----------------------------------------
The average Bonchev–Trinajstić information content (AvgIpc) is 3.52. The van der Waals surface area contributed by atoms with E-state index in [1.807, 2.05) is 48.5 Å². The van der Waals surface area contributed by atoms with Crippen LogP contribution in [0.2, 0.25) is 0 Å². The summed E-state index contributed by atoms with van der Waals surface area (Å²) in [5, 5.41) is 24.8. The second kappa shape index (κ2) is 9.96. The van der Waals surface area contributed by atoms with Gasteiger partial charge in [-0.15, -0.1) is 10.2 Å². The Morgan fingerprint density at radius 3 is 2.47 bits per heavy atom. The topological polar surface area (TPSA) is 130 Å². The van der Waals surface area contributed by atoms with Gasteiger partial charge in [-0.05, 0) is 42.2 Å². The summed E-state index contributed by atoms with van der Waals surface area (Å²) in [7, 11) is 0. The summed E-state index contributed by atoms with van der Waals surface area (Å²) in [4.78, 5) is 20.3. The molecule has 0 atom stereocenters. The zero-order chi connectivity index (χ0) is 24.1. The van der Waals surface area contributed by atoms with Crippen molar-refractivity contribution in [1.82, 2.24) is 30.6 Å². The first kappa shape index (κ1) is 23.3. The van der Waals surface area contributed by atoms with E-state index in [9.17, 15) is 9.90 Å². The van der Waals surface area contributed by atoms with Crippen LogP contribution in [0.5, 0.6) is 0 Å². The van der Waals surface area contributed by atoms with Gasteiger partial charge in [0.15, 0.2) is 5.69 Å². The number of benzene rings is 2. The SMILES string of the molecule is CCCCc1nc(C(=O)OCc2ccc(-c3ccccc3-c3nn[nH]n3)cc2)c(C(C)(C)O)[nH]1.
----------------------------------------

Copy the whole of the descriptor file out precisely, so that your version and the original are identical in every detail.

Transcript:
The average Bonchev–Trinajstić information content (AvgIpc) is 3.52. The van der Waals surface area contributed by atoms with E-state index in [1.807, 2.05) is 48.5 Å². The van der Waals surface area contributed by atoms with Crippen LogP contribution in [0.2, 0.25) is 0 Å². The summed E-state index contributed by atoms with van der Waals surface area (Å²) in [5, 5.41) is 24.8. The second kappa shape index (κ2) is 9.96. The van der Waals surface area contributed by atoms with Gasteiger partial charge in [-0.15, -0.1) is 10.2 Å². The Morgan fingerprint density at radius 3 is 2.47 bits per heavy atom. The topological polar surface area (TPSA) is 130 Å². The van der Waals surface area contributed by atoms with Gasteiger partial charge in [-0.05, 0) is 42.2 Å². The summed E-state index contributed by atoms with van der Waals surface area (Å²) in [7, 11) is 0. The summed E-state index contributed by atoms with van der Waals surface area (Å²) in [4.78, 5) is 20.3. The molecule has 0 atom stereocenters. The zero-order chi connectivity index (χ0) is 24.1. The van der Waals surface area contributed by atoms with Crippen molar-refractivity contribution in [1.82, 2.24) is 30.6 Å². The first kappa shape index (κ1) is 23.3. The van der Waals surface area contributed by atoms with E-state index in [9.17, 15) is 9.90 Å². The van der Waals surface area contributed by atoms with Crippen LogP contribution in [0.5, 0.6) is 0 Å². The van der Waals surface area contributed by atoms with Gasteiger partial charge in [0.15, 0.2) is 5.69 Å². The number of benzene rings is 2. The SMILES string of the molecule is CCCCc1nc(C(=O)OCc2ccc(-c3ccccc3-c3nn[nH]n3)cc2)c(C(C)(C)O)[nH]1.